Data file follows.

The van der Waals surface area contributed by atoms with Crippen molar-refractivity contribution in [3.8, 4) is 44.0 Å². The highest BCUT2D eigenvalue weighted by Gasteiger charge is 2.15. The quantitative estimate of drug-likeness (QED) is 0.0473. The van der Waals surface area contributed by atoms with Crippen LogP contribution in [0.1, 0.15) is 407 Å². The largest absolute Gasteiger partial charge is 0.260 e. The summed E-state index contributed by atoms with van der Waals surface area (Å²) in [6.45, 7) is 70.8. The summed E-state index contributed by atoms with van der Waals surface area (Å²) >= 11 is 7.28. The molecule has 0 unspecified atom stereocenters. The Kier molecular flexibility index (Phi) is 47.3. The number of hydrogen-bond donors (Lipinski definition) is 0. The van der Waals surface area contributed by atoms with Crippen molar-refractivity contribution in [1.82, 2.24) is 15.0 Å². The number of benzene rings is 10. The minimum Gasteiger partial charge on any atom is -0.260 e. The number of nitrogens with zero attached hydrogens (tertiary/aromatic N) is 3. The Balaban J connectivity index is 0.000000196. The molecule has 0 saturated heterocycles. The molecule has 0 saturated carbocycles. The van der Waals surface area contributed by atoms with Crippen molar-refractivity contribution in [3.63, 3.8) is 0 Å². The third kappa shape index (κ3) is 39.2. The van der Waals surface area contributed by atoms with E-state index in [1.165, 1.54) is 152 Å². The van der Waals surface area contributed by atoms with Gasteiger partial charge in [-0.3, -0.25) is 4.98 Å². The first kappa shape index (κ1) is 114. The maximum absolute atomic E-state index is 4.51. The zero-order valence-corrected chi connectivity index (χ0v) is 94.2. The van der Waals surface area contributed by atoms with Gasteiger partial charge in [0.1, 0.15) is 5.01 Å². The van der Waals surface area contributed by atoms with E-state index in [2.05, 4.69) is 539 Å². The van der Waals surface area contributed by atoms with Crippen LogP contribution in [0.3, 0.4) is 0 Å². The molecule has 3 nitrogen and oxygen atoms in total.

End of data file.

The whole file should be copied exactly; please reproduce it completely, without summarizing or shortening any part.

The van der Waals surface area contributed by atoms with Crippen molar-refractivity contribution in [3.8, 4) is 44.0 Å². The highest BCUT2D eigenvalue weighted by Gasteiger charge is 2.15. The quantitative estimate of drug-likeness (QED) is 0.0473. The van der Waals surface area contributed by atoms with Crippen LogP contribution in [0.1, 0.15) is 407 Å². The largest absolute Gasteiger partial charge is 0.260 e. The summed E-state index contributed by atoms with van der Waals surface area (Å²) in [6.45, 7) is 70.8. The summed E-state index contributed by atoms with van der Waals surface area (Å²) >= 11 is 7.28. The molecule has 0 unspecified atom stereocenters. The Kier molecular flexibility index (Phi) is 47.3. The number of hydrogen-bond donors (Lipinski definition) is 0. The van der Waals surface area contributed by atoms with Crippen molar-refractivity contribution in [1.82, 2.24) is 15.0 Å². The number of benzene rings is 10. The minimum Gasteiger partial charge on any atom is -0.260 e. The number of nitrogens with zero attached hydrogens (tertiary/aromatic N) is 3. The Balaban J connectivity index is 0.000000196. The molecule has 0 saturated heterocycles. The molecule has 0 saturated carbocycles. The van der Waals surface area contributed by atoms with Crippen molar-refractivity contribution in [3.63, 3.8) is 0 Å². The third kappa shape index (κ3) is 39.2. The van der Waals surface area contributed by atoms with E-state index in [1.165, 1.54) is 152 Å². The van der Waals surface area contributed by atoms with Gasteiger partial charge in [-0.3, -0.25) is 4.98 Å². The first kappa shape index (κ1) is 114. The maximum absolute atomic E-state index is 4.51. The zero-order valence-corrected chi connectivity index (χ0v) is 94.2. The van der Waals surface area contributed by atoms with Gasteiger partial charge in [0.1, 0.15) is 5.01 Å². The van der Waals surface area contributed by atoms with E-state index in [2.05, 4.69) is 539 Å². The van der Waals surface area contributed by atoms with Crippen LogP contribution in [0.3, 0.4) is 0 Å². The molecule has 3 nitrogen and oxygen atoms in total.